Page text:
Boat & Combatant Craft Electric Drive Propulsion System

Navy SBIR 23.1 - Topic N231-039
NAVSEA - Naval Sea Systems Command
Pre-release 1/11/23   Opens to accept proposals 2/08/23   Closes 3/08/23 12:00pm ET   [ View Q&A ]

N231-039 TITLE: Boat & Combatant Craft Electric Drive Propulsion System

OUSD (R&E) CRITICAL TECHNOLOGY AREA(S): General Warfighting Requirements (GWR); Quantum Science

OBJECTIVE: Develop electric drive propulsion technology for aboard boat and combatant craft to add redundancy, increase fuel economy, reduce signature, and increase payload capacity at loiter and low speeds.

DESCRIPTION: Small vehicle electric drive propulsion technology is prevalent in other industries especially automotive. However, a capability that is marinized and meets the mission requirements of U.S. Navy boat and combatant craft does not exist. Boats and Combatant craft operate eighty (80) percent of the time at slow and loiter speeds while the propulsion systems are designed for higher cruise speeds. Engines rated for cruise speeds tend to be very inefficient at loiter speeds resulting in inefficient fuel consumption.

By introducing electric drive propulsion, boats and combatant craft can operate on electric power generated by a group of smaller generators or engines operating at an efficient power and fuel consumption, thereby reducing total ownership cost instead of having large diesel engines operating in non-ideal conditions. Total ownership cost is reduced through reduced fuel consumption and less/lower cost maintenance. Less maintenance is achieved through operating an engine at a lower speed rating or at a more optimum power rating and lower cost is achieved by having smaller more operator-accessible and maintainable systems. Additionally, electric propulsion at lower boat speeds can decrease the level of sound emitted from the boat, reducing a boat’s noise signature and increasing its tactical advantage. Finally, there is added redundancy with multiple means to generate electrical power to maintain performance of the craft. The technology shall be evaluated against existing boat specifications, original manufacturer data, and existing life cycle operating data. A marine configured electric drive propulsion system does not exist in the operational profile required for 425 – 550hp at an engine shaft speed range of 500-4000 rpm at the output of the marine gear as well as required boat endurance and range for boats and combatant craft operated by DoD and U.S. Navy.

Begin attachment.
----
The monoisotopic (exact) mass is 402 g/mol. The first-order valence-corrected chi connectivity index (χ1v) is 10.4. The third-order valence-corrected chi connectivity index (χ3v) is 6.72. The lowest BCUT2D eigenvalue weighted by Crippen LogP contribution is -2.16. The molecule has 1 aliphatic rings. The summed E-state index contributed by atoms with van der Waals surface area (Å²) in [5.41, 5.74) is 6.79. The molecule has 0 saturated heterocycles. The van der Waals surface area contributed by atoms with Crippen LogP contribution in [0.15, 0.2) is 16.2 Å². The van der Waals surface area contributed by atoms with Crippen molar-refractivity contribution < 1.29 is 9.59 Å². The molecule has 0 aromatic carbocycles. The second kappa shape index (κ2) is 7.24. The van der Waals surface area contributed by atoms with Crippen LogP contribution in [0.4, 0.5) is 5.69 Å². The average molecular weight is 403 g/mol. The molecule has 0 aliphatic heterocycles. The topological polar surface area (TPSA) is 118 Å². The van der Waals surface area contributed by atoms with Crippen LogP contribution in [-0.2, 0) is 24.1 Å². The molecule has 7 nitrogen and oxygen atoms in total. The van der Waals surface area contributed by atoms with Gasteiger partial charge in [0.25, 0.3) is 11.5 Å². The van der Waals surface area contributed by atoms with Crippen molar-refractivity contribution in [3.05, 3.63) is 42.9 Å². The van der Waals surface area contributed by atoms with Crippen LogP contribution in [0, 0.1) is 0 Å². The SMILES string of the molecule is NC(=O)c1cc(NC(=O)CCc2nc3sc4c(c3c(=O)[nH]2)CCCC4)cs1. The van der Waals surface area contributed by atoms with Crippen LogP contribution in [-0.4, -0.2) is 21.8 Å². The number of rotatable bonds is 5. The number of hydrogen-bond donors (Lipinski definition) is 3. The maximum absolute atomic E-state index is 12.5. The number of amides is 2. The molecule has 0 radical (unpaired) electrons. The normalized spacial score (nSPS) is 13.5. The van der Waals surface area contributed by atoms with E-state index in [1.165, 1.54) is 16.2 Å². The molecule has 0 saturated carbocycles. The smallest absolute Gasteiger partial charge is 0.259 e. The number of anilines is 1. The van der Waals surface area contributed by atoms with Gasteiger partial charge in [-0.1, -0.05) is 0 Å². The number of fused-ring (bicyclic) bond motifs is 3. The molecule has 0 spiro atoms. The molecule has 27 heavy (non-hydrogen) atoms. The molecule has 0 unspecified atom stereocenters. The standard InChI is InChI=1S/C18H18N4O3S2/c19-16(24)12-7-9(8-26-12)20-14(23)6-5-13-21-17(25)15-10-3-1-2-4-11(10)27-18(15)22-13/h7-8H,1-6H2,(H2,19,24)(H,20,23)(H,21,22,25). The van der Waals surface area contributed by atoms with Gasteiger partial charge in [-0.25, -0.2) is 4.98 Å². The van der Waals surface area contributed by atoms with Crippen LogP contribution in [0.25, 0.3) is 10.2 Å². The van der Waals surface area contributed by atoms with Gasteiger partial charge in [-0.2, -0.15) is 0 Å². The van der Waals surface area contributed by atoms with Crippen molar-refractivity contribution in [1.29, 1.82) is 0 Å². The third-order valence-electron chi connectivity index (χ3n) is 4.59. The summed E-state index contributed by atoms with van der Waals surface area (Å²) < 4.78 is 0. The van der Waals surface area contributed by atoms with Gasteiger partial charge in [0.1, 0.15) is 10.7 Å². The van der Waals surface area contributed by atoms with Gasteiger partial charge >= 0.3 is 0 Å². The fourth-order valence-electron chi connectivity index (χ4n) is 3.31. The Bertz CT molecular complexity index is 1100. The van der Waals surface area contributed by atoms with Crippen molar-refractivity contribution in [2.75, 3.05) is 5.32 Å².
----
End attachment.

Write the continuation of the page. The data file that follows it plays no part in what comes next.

PHASE I: Develop a concept for a marine configured electric drive propulsion system for a relevant vessel similar to a U.S. Navy 30-40 foot Patrol Boat that meets the requirements in the Description. Demonstrate the feasibility of the operational concept via physics-based modeling and simulation. Within the feasibility study, define the components of the propulsion system and hull, mechanical and electrical interfaces required, the power control management system as well as functional design concepts of the system. Provide a preliminary concept design and an associated component validation plan. The Phase I Option, if exercised, will include the initial design specifications and capabilities description to build a prototype solution in Phase II.